Think of the many components of our cloud infrastrucutre as analogous to LEGO bricks. If our overarching vision is to help customers "Build the Future," then our products are "building blocks" that can be purposed and repurposed to create scalable, high-performance architecture. Like LEGO bricks, each of our components is compatible with every other component in our catalog, so our customers are essentially showing off their Master Model Builder skills as they incorporate unique combinations of infrastructure and API functionality into their own product offerings. Cedexis has proven to be one of those SoftLayer "Master Model Builders."

As you might remember from their Technology Partner Marketplace feature, Cedexis offers a content and application delivery system that helps users balance traffic based on availability, performance and cost. They've recently posted a blog about how they integrated the SoftLayer API into their system to detect an unresponsive server (disabled network interface), divert traffic at the DNS routing level and return it as soon as the server became available again (re-enabled the network interface) ... all through the automation of their Openmix service:

They've taken the building blocks of SoftLayer infrastructure and API connectivity to create a feature-rich platform that improves the uptime and performance for sites and applications using Openmix. Beyond the traffic shaping around unreachable servers, Cedexis also incorporated the ability to move traffic between servers based on the amount of bandwidth you have remaining in a given month or based on the response times it sees between servers in different data centers. You can even make load balancing decisions based on SoftLayer's server management data with Fusion — one of their newest products.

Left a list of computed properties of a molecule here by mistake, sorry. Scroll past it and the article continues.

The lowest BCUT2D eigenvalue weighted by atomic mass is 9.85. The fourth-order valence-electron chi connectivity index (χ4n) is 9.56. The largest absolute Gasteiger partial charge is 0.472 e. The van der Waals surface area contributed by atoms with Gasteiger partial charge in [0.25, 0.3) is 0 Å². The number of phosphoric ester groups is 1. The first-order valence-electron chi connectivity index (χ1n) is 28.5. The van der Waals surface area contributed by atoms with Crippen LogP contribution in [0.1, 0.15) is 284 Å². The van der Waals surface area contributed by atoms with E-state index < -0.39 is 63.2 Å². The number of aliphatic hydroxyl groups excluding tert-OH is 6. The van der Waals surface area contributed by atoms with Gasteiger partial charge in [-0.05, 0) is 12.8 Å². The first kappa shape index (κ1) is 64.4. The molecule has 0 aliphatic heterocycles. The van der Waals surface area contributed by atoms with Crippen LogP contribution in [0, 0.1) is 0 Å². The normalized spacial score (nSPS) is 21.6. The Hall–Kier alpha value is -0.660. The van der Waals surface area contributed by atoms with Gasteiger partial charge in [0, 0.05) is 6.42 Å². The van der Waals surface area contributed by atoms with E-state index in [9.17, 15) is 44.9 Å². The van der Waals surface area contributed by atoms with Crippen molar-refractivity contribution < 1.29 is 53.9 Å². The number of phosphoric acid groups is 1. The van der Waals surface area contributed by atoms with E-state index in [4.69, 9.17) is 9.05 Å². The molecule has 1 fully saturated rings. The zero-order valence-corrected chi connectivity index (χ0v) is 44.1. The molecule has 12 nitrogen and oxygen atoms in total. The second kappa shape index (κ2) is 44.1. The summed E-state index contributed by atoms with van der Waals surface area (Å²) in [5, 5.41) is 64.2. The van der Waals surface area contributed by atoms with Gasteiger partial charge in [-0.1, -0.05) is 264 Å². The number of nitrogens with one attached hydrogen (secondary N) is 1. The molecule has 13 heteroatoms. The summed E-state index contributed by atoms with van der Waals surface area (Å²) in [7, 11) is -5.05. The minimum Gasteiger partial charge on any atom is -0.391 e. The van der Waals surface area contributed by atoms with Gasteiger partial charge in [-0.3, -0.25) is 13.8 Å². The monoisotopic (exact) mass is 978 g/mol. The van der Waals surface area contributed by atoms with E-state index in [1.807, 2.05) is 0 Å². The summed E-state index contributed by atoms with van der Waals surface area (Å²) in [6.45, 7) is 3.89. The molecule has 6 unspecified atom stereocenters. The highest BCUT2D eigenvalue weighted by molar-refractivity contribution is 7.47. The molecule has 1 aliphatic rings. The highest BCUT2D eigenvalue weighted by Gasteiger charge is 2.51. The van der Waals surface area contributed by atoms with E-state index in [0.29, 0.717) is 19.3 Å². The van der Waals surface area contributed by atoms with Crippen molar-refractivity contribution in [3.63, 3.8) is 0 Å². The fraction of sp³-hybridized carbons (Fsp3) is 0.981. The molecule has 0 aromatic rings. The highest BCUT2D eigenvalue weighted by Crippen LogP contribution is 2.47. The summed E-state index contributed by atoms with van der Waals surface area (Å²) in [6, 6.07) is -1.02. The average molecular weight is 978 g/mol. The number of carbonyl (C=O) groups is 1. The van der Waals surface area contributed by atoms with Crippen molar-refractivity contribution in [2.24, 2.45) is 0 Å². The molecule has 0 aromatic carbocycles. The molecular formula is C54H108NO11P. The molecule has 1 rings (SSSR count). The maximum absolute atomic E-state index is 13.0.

The tools and access Cedexis uses to power these Openmix features are available to all of our customers via the SoftLayer API, and if you've ever wondered how to combine our blocks into your environment in unique, dynamic and useful ways, Cedexis gives a perfect example. In the Product Development group, we love to see these kinds of implementations, so if you're using SoftLayer in an innovative way, don't keep it a secret!

-Bryce

February 8, 2013

Data Center Power-Up: Installing a 2-Megawatt Generator

When I was a kid, my living room often served as a "job site" where I managed a fleet of construction vehicles. Scaled-down versions of cranes, dump trucks, bulldozers and tractor-trailers littered the floor, and I oversaw the construction (and subsequent destruction) of some pretty monumental projects. Fast-forward a few years (or decades), and not much has changed except that the "heavy machinery" has gotten a lot heavier, and I'm a lot less inclined to "destruct." As SoftLayer's vice president of facilities, part of my job is to coordinate the early logistics of our data center expansions, and as it turns out, that responsibility often involves overseeing some of the big rigs that my parents tripped over in my youth.

The video below documents the installation of a new Cummins two-megawatt diesel generator for a pod in our DAL05 data center. You see the crane prepare for the work by installing counter-balance weights, and work starts with the team placing a utility transformer on its pad outside our generator yard. A truck pulls up with the generator base in tow, and you watch the base get positioned and lowered into place. The base looks so large because it also serves as the generator's 4,000 gallon "belly" fuel tank. After the base is installed, the generator is trucked in, and it is delicately picked up, moved, lined up and lowered onto its base. The last step you see is the generator housing being installed over the generator to protect it from the elements. At this point, the actual "installation" is far from over — we need to hook everything up and test it — but those steps don't involve the nostalgia-inducing heavy machinery you probably came to this post to see: